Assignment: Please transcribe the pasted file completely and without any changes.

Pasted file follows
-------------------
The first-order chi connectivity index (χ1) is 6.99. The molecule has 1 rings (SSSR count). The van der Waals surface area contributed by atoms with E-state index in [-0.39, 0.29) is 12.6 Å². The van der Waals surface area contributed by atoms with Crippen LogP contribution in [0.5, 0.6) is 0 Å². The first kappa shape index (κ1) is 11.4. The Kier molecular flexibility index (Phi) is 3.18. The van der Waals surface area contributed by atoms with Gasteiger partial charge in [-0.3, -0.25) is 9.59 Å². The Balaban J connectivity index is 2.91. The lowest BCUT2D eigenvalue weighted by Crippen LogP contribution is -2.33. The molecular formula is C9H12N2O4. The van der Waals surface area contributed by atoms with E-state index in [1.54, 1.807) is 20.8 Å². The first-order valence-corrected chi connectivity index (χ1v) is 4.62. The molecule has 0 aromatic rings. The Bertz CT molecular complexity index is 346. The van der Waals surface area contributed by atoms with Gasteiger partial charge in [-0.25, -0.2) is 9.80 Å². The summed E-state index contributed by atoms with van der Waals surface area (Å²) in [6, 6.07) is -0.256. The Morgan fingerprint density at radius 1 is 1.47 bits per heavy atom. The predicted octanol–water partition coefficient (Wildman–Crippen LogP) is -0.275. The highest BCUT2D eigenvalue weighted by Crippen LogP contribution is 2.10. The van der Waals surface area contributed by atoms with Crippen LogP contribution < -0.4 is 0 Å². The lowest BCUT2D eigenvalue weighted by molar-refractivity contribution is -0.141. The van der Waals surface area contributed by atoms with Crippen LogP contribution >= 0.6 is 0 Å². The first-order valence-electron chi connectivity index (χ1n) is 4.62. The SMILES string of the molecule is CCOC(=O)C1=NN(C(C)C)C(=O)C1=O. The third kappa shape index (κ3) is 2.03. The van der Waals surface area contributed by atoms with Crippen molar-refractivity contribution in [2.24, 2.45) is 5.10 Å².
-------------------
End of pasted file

The first-order chi connectivity index (χ1) is 6.99. The molecule has 1 rings (SSSR count). The van der Waals surface area contributed by atoms with E-state index in [-0.39, 0.29) is 12.6 Å². The van der Waals surface area contributed by atoms with Crippen LogP contribution in [0.5, 0.6) is 0 Å². The first kappa shape index (κ1) is 11.4. The Kier molecular flexibility index (Phi) is 3.18. The van der Waals surface area contributed by atoms with Gasteiger partial charge in [-0.3, -0.25) is 9.59 Å². The Balaban J connectivity index is 2.91. The lowest BCUT2D eigenvalue weighted by Crippen LogP contribution is -2.33. The molecular formula is C9H12N2O4. The van der Waals surface area contributed by atoms with E-state index in [1.54, 1.807) is 20.8 Å². The first-order valence-corrected chi connectivity index (χ1v) is 4.62. The molecule has 0 aromatic rings. The Bertz CT molecular complexity index is 346. The van der Waals surface area contributed by atoms with Gasteiger partial charge in [-0.25, -0.2) is 9.80 Å². The summed E-state index contributed by atoms with van der Waals surface area (Å²) in [6, 6.07) is -0.256. The Morgan fingerprint density at radius 1 is 1.47 bits per heavy atom. The predicted octanol–water partition coefficient (Wildman–Crippen LogP) is -0.275. The highest BCUT2D eigenvalue weighted by Crippen LogP contribution is 2.10. The van der Waals surface area contributed by atoms with Crippen LogP contribution < -0.4 is 0 Å². The lowest BCUT2D eigenvalue weighted by molar-refractivity contribution is -0.141. The van der Waals surface area contributed by atoms with Crippen LogP contribution >= 0.6 is 0 Å². The first-order valence-electron chi connectivity index (χ1n) is 4.62. The SMILES string of the molecule is CCOC(=O)C1=NN(C(C)C)C(=O)C1=O. The third kappa shape index (κ3) is 2.03. The van der Waals surface area contributed by atoms with Crippen molar-refractivity contribution in [2.24, 2.45) is 5.10 Å².